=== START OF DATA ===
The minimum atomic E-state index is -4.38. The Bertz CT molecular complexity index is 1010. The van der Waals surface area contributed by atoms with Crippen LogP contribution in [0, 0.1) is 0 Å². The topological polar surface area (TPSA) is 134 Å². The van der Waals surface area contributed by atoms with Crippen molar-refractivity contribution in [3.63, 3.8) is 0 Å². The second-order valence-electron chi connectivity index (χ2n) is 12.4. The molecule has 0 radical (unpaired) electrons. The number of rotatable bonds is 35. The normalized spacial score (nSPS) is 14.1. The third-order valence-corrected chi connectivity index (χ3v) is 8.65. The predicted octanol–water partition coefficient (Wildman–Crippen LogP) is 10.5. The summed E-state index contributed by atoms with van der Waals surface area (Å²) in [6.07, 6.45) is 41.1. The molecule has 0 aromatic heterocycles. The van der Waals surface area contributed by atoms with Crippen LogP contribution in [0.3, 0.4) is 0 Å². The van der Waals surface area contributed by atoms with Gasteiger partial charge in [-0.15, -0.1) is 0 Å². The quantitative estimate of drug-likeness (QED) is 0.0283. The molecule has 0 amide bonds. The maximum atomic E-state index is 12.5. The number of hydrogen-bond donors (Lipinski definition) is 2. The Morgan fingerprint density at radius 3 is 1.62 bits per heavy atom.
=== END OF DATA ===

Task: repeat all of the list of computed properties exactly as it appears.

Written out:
The minimum atomic E-state index is -4.38. The Bertz CT molecular complexity index is 1010. The van der Waals surface area contributed by atoms with Crippen LogP contribution in [0, 0.1) is 0 Å². The topological polar surface area (TPSA) is 134 Å². The van der Waals surface area contributed by atoms with Crippen molar-refractivity contribution in [3.63, 3.8) is 0 Å². The second-order valence-electron chi connectivity index (χ2n) is 12.4. The molecule has 0 radical (unpaired) electrons. The number of rotatable bonds is 35. The normalized spacial score (nSPS) is 14.1. The third-order valence-corrected chi connectivity index (χ3v) is 8.65. The predicted octanol–water partition coefficient (Wildman–Crippen LogP) is 10.5. The summed E-state index contributed by atoms with van der Waals surface area (Å²) in [6.07, 6.45) is 41.1. The molecule has 0 aromatic heterocycles. The van der Waals surface area contributed by atoms with Crippen LogP contribution in [0.3, 0.4) is 0 Å². The van der Waals surface area contributed by atoms with Gasteiger partial charge in [-0.15, -0.1) is 0 Å². The quantitative estimate of drug-likeness (QED) is 0.0283. The molecule has 0 amide bonds. The maximum atomic E-state index is 12.5. The number of hydrogen-bond donors (Lipinski definition) is 2. The Morgan fingerprint density at radius 3 is 1.62 bits per heavy atom.